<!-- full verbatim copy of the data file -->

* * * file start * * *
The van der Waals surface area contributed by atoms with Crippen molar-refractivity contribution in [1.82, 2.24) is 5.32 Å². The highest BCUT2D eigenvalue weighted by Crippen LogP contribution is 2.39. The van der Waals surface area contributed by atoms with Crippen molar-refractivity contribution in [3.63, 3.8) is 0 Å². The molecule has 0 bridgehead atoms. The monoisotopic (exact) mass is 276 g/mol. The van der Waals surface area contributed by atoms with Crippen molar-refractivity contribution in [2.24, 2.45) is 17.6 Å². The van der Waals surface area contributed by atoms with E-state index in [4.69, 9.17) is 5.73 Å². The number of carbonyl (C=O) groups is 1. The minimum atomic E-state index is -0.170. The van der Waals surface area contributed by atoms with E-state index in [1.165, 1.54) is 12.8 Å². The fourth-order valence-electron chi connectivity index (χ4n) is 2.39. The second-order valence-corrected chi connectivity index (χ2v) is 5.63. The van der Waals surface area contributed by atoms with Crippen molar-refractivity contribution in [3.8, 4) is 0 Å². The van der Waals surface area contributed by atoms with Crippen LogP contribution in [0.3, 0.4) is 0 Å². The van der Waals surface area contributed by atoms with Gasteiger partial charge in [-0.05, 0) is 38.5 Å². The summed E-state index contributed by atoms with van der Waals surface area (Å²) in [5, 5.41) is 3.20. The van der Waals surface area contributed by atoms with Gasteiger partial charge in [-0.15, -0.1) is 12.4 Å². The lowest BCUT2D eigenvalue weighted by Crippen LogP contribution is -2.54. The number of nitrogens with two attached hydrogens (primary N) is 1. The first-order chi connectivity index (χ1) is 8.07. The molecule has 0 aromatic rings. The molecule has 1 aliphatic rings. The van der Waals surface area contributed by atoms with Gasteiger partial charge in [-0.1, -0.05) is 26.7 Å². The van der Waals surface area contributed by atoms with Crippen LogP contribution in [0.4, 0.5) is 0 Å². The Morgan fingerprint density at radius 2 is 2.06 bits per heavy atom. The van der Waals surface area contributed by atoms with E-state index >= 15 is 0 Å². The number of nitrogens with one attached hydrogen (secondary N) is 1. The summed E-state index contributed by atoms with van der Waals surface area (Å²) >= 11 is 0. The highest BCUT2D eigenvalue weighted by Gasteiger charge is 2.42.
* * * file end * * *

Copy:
The van der Waals surface area contributed by atoms with Crippen molar-refractivity contribution in [1.82, 2.24) is 5.32 Å². The highest BCUT2D eigenvalue weighted by Crippen LogP contribution is 2.39. The van der Waals surface area contributed by atoms with Crippen molar-refractivity contribution in [3.63, 3.8) is 0 Å². The molecule has 0 bridgehead atoms. The monoisotopic (exact) mass is 276 g/mol. The van der Waals surface area contributed by atoms with Crippen molar-refractivity contribution in [2.24, 2.45) is 17.6 Å². The van der Waals surface area contributed by atoms with E-state index in [4.69, 9.17) is 5.73 Å². The number of carbonyl (C=O) groups is 1. The minimum atomic E-state index is -0.170. The van der Waals surface area contributed by atoms with E-state index in [1.165, 1.54) is 12.8 Å². The fourth-order valence-electron chi connectivity index (χ4n) is 2.39. The second-order valence-corrected chi connectivity index (χ2v) is 5.63. The van der Waals surface area contributed by atoms with Crippen molar-refractivity contribution in [3.8, 4) is 0 Å². The van der Waals surface area contributed by atoms with Crippen LogP contribution in [0.3, 0.4) is 0 Å². The van der Waals surface area contributed by atoms with Gasteiger partial charge in [-0.05, 0) is 38.5 Å². The summed E-state index contributed by atoms with van der Waals surface area (Å²) in [5, 5.41) is 3.20. The van der Waals surface area contributed by atoms with Gasteiger partial charge in [-0.15, -0.1) is 12.4 Å². The lowest BCUT2D eigenvalue weighted by Crippen LogP contribution is -2.54. The number of nitrogens with two attached hydrogens (primary N) is 1. The first-order chi connectivity index (χ1) is 8.07. The molecule has 0 aromatic rings. The molecule has 1 aliphatic rings. The van der Waals surface area contributed by atoms with Gasteiger partial charge in [-0.1, -0.05) is 26.7 Å². The van der Waals surface area contributed by atoms with Crippen LogP contribution in [0.4, 0.5) is 0 Å². The Morgan fingerprint density at radius 2 is 2.06 bits per heavy atom. The van der Waals surface area contributed by atoms with E-state index >= 15 is 0 Å². The number of nitrogens with one attached hydrogen (secondary N) is 1. The summed E-state index contributed by atoms with van der Waals surface area (Å²) >= 11 is 0. The highest BCUT2D eigenvalue weighted by Gasteiger charge is 2.42.